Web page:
India and Pakistan on the Brink of Disaster

After the latest round of military strikes, the nuclear-armed neighbors must deescalate, or the conflict could become much more violent

Indian military planes / Getty
• February 27, 2019 6:47 pm


When two large, powerful countries, each with well over 100 nuclear warheads, share a border of about 2,000 miles and have a deeply hostile relationship, the situation is inherently dangerous. The danger is not so much that conflict can break out at any time, but rather that the scale and intensity of such conflict could be catastrophic. So when tensions really boil, and each country launches military strikes against the other, there can come a tipping point at which leaders must work to deescalate the crisis, or the fighting will intensify and head toward the abyss, with a destructive war in sight. The current crisis between India and Pakistan is at that tipping point.

The crisis began with a terrorist attack. On Feb. 14, a suicide bomber rammed a vehicle with explosives into a convoy carrying paramilitary forces in the Indian state of Jammu and Kashmir. Jaish-e-Mohammed, or JeM, a U.S.-designated terrorist organization based in Pakistan, claimed responsibility for the car bombing, which killed more than 40 Indian Central Reserve Police Force personnel. Indian authorities immediately blamed Pakistan for the attack and promised to retaliate. Pakistan denied any role in the bombing, despite supporting JeM for years.

Less than two weeks later, on Tuesday, the Indian Air Force launched strikes in Balakot in Pakistan's Khyber Pakhtunkhwa Province. The Indian government said it targeted a JeM training camp and killed several terrorists. "Credible intelligence was received that JeM was attempting another suicide terror attack in various parts of the country, and the fidayeen jihadis were being trained for this purpose," Indian Foreign Secretary Vijay Gokhale said. "In the face of imminent danger, a preemptive strike became absolutely necessary."

Gokhale emphasized that the operation did not target the Pakistani military, describing it as a "non-military preemptive action."

Some press reports contradicted India's claims, saying no bodies or wounded people were found at the scene.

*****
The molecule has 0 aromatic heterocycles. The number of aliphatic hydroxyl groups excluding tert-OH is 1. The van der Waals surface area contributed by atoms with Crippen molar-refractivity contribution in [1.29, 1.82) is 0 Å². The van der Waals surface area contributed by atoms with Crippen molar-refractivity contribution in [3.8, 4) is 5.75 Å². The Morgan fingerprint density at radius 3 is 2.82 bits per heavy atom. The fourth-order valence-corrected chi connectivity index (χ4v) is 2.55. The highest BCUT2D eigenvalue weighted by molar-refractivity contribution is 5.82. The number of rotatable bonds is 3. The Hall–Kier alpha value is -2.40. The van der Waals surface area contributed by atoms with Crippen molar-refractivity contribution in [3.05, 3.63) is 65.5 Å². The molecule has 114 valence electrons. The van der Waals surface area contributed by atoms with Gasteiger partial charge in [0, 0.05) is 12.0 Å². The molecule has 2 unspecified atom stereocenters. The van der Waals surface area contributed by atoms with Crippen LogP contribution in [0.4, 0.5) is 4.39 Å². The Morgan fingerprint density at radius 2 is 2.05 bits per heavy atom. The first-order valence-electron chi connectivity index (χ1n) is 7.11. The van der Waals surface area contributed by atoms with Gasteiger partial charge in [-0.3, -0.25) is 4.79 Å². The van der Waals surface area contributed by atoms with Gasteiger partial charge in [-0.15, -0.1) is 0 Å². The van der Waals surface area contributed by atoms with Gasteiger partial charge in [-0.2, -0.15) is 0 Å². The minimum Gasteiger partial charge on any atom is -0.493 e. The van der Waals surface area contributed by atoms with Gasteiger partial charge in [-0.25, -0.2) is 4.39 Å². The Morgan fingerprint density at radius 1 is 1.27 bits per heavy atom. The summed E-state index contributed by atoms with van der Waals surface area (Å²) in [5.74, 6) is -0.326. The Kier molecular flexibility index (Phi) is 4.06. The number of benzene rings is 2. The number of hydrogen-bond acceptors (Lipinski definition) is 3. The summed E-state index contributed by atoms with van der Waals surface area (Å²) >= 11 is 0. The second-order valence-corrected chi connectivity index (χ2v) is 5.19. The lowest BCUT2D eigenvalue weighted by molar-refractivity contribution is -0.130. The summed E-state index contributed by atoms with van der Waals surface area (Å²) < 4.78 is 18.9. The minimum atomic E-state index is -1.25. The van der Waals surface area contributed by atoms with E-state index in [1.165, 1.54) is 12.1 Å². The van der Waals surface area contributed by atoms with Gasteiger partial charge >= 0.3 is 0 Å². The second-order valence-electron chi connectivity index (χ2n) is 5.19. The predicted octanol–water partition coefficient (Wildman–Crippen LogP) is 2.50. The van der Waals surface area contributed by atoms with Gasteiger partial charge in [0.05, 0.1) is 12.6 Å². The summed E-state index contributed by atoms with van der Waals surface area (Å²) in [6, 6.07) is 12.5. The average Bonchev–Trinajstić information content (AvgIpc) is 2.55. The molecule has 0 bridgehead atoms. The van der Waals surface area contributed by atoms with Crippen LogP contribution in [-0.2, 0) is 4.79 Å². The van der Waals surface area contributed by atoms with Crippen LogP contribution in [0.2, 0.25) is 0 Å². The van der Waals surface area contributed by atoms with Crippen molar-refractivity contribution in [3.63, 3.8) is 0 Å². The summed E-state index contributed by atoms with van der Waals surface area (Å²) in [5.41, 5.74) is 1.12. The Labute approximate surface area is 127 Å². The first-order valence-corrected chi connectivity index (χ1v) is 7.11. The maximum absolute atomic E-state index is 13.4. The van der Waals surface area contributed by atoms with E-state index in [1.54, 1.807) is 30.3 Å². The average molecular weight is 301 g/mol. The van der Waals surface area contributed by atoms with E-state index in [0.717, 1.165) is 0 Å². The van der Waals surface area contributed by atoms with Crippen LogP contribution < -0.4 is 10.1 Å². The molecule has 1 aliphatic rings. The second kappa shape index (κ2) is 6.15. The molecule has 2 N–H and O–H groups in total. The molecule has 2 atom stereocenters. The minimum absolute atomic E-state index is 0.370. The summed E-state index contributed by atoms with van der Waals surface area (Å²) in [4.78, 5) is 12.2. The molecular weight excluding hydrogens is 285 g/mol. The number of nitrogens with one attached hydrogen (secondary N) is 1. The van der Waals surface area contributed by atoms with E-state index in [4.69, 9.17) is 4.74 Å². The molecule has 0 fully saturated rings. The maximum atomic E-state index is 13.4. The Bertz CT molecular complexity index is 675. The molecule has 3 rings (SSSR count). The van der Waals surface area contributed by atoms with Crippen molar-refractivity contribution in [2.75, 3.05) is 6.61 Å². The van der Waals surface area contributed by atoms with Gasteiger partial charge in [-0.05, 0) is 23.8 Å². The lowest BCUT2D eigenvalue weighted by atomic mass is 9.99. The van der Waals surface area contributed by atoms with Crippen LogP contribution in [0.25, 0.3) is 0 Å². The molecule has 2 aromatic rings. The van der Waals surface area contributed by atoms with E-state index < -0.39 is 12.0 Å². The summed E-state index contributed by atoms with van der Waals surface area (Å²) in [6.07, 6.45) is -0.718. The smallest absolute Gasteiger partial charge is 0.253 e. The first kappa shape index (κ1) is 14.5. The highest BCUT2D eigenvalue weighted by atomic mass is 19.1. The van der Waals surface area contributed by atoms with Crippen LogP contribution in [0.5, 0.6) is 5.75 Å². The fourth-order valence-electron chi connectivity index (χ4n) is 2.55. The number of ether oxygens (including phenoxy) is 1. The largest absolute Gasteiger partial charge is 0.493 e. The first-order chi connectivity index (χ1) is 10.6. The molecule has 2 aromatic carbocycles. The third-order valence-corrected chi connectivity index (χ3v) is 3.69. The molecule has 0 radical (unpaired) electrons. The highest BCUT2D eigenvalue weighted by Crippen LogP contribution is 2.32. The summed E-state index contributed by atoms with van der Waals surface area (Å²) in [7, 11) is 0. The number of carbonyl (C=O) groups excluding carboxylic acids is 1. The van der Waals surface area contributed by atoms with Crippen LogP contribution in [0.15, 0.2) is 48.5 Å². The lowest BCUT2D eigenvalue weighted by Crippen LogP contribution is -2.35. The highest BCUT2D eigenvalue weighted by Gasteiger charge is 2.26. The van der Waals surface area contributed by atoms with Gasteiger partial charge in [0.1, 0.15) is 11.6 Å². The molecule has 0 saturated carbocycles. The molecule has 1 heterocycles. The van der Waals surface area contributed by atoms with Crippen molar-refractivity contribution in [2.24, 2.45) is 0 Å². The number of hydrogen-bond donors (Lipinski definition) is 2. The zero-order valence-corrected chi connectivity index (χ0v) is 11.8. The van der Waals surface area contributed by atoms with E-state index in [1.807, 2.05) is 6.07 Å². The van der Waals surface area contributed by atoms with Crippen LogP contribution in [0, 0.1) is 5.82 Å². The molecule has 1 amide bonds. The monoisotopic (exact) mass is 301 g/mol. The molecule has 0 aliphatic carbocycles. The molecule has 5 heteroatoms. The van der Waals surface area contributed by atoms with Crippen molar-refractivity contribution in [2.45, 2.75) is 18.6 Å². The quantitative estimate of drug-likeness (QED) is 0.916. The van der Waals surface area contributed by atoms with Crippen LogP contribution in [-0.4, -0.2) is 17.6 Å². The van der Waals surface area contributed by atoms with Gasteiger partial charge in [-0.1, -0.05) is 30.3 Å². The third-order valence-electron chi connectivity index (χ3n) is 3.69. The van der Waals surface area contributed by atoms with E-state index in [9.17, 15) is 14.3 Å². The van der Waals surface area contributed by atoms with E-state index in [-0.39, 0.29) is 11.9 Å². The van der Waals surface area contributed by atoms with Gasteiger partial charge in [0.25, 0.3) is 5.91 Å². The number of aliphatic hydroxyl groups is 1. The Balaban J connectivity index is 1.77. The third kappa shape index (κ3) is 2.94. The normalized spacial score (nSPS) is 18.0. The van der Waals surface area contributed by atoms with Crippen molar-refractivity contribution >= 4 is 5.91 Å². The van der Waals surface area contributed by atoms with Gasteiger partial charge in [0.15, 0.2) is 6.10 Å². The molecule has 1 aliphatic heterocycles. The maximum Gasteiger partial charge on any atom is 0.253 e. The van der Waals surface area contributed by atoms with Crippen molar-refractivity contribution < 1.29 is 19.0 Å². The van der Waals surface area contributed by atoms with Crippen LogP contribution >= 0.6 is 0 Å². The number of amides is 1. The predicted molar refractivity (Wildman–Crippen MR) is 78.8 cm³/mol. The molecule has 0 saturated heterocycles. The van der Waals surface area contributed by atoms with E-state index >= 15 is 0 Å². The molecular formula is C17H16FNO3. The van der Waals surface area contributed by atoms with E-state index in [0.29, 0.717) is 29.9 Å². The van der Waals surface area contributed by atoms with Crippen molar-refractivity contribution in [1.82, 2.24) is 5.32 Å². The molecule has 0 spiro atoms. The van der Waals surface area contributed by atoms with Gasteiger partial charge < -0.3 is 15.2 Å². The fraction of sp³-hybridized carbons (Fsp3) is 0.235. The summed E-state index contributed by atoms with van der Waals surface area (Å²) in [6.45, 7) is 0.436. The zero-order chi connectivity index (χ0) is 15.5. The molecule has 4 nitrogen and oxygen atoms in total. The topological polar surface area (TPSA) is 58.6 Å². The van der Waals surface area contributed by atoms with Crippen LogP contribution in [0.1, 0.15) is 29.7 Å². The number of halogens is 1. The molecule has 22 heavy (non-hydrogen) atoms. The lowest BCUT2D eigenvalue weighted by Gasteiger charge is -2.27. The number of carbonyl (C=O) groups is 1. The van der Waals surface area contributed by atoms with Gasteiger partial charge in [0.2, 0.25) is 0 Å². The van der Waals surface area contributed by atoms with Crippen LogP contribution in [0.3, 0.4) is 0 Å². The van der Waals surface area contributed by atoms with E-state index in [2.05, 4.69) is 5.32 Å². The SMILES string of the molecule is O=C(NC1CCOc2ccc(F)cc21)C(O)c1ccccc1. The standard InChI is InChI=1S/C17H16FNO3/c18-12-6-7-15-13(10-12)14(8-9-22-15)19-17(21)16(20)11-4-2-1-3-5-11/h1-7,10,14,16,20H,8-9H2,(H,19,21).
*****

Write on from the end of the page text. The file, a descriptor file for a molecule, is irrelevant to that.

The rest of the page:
Regardless, this was no routine counterterrorism operation. These strikes were the first by India on Pakistani soil since the two South Asian neighbors fought a war in 1971.

Pakistan's government initially denied that the strikes took place, or even that Indian warplanes entered Pakistani airspace. The operation embarrassed the Pakistani military, which portrays itself as the country's defender against Indian belligerence. The defense establishment cannot afford to appear weak or incompetent, but it looked both after allowing India to fly well across the Line of Control—the militarized demarcation that separates India and Pakistan's areas of control in Kashmir, a disputed border region. Maj. Gen. Asif Ghafoor, the director-general of the Pakistani military's public relations arm, later said the strikes occurred but caused "no casualties or damage." He also promised India that Pakistan would respond.

Hours after the strikes, Pakistan fired at Indian military posts near the Line of Control. Then on Wednesday, Pakistani fighter jets crossed the demarcation to launch strikes against India. The exact details of what happened next are still unclear, with both sides making contradictory claims. What is clear is that India lost aircraft and at least one pilot is now in Pakistan's custody. The Pakistani military released footage showing the pilot in good health. Critically, India said in a statement that Pakistan targeted Indian "military installations"—after New Delhi claimed its initial strikes were "non-military." Since Pakistan acted last, India may seek to launch an equivalent attack of its own on Pakistani military sites.